Most of us know very little, if anything, about Bulgarian, Romanian, or Moldovan wines, and the average wine store in the United States. is unlikely to have an appre- ciable inventory of these. I did a casual search for Bulgarian wines in www.wine- searcher.com and in most instances have found either no stores in the United States that carried the wine or at most one. The situation is similar for Romanian or Moldavan wines and the average reader would encounter substantial difficulties in building a representative cellar of these wines. Nevertheless, some of these wines can be found in some western European countries.
In any event, this volume would be a most reasonable beginning for somebody who would want to deepen his/her acquaintance with the wines of these three Balkan states. The book is divided into three parts and each part follows the same basic pattern: after a brief introduction we have chapters on history, followed by dis- cussions of the modern era, the relationship of the European Union (EU), the prob- able future, grape varieties the wine regions in the various countries, and profiles of the most important producers. Most importantly perhaps, these substantive chapters are followed by excellent summary statistics on wine production and related terms, and an equally useful bibliography. The tables provide a complete listing of Protected Designation of Origin (PDO) for Bulgaria as well as the acreage planted, the vine- yards harvested by geographic region, and the acreage devoted to the several major varieties. For Romania we get historical wine production trends and grape varieties planted, export and import statistics, and regional varietal distribution.
Similar statistics are provided for Moldova.
The cultivation of wine clearly has a long history in the region, and in Bulgaria, for instance, there is reason to believe that wine was drunk in the 9th century: Khan Krum is reported to have fashioned the skull of a defeated enemy into a wine cup.
There is clearly some similarity among these countries. Wine cultivation has a long history in each and they were all subject to Ottoman rule after the 16th century, which did not advance the cause of wine growing and drinking, as peasants were forced to sell their land. They were all impacted by the arrival of phylloxera in the later 19th century with which they all coped in the usual way, that is, grafting vines onto American root stocks. A notable exception was Bessarabia, a region of Moldova, where there were objections to the “Americanization” of wine growing and where they tried to rely, largely unsuccessfully, on pesticides and fumigation techniques. But this was clearly a period that encouraged research into the cultiva- tion of wine. All three countries fell within the Soviet orbit after 1945 with various forms of collectivization, and Bulgaria had established as many as 3,000 col- lective farms. In Romania privately owned land was largely expropriated without compensation and small landholders were permitted to retain 0.25 hectares. They all took advantage of the liberalization that followed the break-up of the USSR and ended up getting more or less technical and financial help from the West, par- ticularly from the EU.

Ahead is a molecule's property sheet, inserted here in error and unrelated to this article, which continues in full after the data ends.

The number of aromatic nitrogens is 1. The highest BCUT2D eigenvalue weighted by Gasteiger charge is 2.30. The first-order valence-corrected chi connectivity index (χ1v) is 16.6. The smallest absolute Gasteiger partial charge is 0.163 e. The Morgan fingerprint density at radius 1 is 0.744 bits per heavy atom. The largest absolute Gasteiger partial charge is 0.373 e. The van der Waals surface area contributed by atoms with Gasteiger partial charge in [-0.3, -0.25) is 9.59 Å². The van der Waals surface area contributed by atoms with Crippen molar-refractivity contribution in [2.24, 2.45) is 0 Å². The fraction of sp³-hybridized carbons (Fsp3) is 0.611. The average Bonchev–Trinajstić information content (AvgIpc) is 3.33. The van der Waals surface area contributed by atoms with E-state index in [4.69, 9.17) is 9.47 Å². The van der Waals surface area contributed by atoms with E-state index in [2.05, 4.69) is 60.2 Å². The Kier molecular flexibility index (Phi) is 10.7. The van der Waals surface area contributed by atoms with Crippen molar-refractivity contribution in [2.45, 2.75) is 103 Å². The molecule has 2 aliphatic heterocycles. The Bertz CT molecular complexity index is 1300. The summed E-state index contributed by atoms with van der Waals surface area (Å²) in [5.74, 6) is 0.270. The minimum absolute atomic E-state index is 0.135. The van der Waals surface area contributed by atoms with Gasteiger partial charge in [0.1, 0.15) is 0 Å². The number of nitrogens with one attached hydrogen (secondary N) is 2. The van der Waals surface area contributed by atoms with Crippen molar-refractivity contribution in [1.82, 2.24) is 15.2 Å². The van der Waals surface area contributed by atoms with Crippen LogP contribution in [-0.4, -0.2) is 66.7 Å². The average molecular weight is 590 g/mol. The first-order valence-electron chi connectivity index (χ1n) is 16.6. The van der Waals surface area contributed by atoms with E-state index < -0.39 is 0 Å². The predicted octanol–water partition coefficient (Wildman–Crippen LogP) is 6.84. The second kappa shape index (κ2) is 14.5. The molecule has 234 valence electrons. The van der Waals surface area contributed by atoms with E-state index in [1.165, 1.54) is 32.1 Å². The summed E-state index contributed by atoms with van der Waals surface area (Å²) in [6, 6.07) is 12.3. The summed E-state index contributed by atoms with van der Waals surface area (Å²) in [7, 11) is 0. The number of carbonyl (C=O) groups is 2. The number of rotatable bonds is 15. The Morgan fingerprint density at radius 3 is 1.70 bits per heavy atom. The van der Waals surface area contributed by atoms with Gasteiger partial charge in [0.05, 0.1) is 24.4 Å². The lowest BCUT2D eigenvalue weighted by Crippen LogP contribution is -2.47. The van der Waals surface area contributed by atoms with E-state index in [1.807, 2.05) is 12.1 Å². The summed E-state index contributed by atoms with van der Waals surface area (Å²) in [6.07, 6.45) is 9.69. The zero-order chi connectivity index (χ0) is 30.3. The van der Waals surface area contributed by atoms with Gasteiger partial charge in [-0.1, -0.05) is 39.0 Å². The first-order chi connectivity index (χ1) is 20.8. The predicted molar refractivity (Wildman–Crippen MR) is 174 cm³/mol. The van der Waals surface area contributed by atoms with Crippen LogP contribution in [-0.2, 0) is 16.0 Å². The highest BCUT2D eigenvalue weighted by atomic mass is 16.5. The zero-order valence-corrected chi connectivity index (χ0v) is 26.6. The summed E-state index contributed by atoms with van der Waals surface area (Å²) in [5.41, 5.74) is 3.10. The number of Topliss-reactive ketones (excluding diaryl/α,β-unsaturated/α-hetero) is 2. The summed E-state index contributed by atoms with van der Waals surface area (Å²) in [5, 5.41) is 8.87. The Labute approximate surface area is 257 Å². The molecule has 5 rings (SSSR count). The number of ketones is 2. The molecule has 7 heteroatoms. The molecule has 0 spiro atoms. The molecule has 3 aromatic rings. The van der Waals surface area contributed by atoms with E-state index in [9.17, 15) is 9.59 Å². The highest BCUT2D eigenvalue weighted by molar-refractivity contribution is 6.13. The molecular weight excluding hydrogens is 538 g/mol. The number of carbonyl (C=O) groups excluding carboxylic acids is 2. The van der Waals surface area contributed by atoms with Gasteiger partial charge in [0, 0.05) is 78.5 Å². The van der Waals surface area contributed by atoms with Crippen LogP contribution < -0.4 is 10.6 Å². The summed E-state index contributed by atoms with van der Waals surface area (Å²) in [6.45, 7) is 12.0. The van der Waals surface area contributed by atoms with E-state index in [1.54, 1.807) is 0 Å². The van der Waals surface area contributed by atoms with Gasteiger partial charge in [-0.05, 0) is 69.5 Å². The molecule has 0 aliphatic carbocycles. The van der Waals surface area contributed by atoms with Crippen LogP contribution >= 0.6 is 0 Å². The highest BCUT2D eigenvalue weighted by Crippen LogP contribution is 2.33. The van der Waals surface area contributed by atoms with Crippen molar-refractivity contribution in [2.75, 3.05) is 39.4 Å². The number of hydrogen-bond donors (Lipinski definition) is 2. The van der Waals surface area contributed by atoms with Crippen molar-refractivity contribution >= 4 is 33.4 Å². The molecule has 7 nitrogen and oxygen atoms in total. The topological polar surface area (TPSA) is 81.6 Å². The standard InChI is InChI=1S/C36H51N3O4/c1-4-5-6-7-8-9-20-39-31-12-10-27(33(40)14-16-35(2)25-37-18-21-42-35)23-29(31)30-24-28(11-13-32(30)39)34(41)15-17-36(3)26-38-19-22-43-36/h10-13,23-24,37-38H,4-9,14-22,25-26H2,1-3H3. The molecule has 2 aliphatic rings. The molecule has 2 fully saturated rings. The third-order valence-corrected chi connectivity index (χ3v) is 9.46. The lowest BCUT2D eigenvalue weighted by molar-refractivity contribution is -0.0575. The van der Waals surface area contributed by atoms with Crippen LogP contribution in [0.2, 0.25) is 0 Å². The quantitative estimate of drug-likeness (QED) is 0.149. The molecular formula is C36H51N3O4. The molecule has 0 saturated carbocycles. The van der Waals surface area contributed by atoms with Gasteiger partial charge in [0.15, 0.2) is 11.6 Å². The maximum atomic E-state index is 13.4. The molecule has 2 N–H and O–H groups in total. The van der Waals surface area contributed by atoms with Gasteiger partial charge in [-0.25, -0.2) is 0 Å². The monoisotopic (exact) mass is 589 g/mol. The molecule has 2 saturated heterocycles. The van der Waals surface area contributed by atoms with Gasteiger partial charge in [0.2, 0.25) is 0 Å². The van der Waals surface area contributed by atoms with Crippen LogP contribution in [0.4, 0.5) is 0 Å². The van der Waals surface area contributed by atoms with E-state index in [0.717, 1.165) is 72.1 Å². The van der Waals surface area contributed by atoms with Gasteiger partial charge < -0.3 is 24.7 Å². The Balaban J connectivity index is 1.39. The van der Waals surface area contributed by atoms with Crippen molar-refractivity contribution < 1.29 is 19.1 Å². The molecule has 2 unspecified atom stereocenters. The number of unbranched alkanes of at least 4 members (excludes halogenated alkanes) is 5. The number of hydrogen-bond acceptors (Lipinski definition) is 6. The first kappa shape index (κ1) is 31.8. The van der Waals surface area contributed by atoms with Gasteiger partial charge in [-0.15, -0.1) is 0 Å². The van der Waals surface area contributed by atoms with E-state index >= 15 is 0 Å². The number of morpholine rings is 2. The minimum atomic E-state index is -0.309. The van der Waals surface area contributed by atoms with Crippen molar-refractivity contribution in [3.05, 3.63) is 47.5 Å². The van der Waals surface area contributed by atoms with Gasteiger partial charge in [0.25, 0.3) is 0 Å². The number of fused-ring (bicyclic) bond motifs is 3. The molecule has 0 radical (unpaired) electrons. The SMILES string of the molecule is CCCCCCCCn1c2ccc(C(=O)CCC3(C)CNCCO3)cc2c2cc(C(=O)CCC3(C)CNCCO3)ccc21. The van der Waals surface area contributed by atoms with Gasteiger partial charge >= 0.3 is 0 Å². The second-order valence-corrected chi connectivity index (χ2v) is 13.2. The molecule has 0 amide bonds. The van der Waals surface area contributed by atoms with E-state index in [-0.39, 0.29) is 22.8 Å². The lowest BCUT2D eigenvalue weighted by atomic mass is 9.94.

Local varieties (most of which I had never heard of) continue to be planted along- side more familiar ones such as chardonnay, sauvignon blanc, pinot gris, and aligoté among the whites and cabernet sauvignon, merlot, pinot noir, and cabernet franc among the reds. The local varieties are likely to be unfamiliar to western drinkers such as the red Bulgarian wines Mavrud or Gamza (known in Hungary as Kadarka) or the white Dimiat known as Smeredevka in Serbia. One interesting white grape is Raksiteli which is an important grape in the country of Georgia. Romanian varieties include the white Fetească Albă and Frảncuşă, while in Moldova we find whites such as Alb de Oniţcani and Bastardo. It is a pity that we are not given much information about the sensory impression that these and other local grape varieties make. All three countries have introduced some classification of wines by PDO or Protected Geographical Indication (PGI) which bodes well for the future. However, the impression one gets is that none of the wines produced in this region is particularly memorable, and while the book does a good job in describing the climate and the varieties grown, there is relatively little conveyed about the sensory characteristics of the wines and their quality. It is clear that in some regions there is an excess of semi-sweet or sweet wine produced which may suit the Russian taste, but much of the quality was initially at least quite poor, due to inferior equipment left over from the Soviet period. The author remarks in the dis- cussion of Moldovan wines that in 2006 she witnessed some of the worst wine making she has ever seen. While Moldova, for example, does export wine to Poland, China, Romania, Russia, Czech Republic, and Ukraine, some of its wines are just plain bad, dirty old, and green. On the basis of this book I am not eager to invest a lot of time and effort to explore the wines of Bulgaria, Romania, and Moldova.
Richard E. Quandt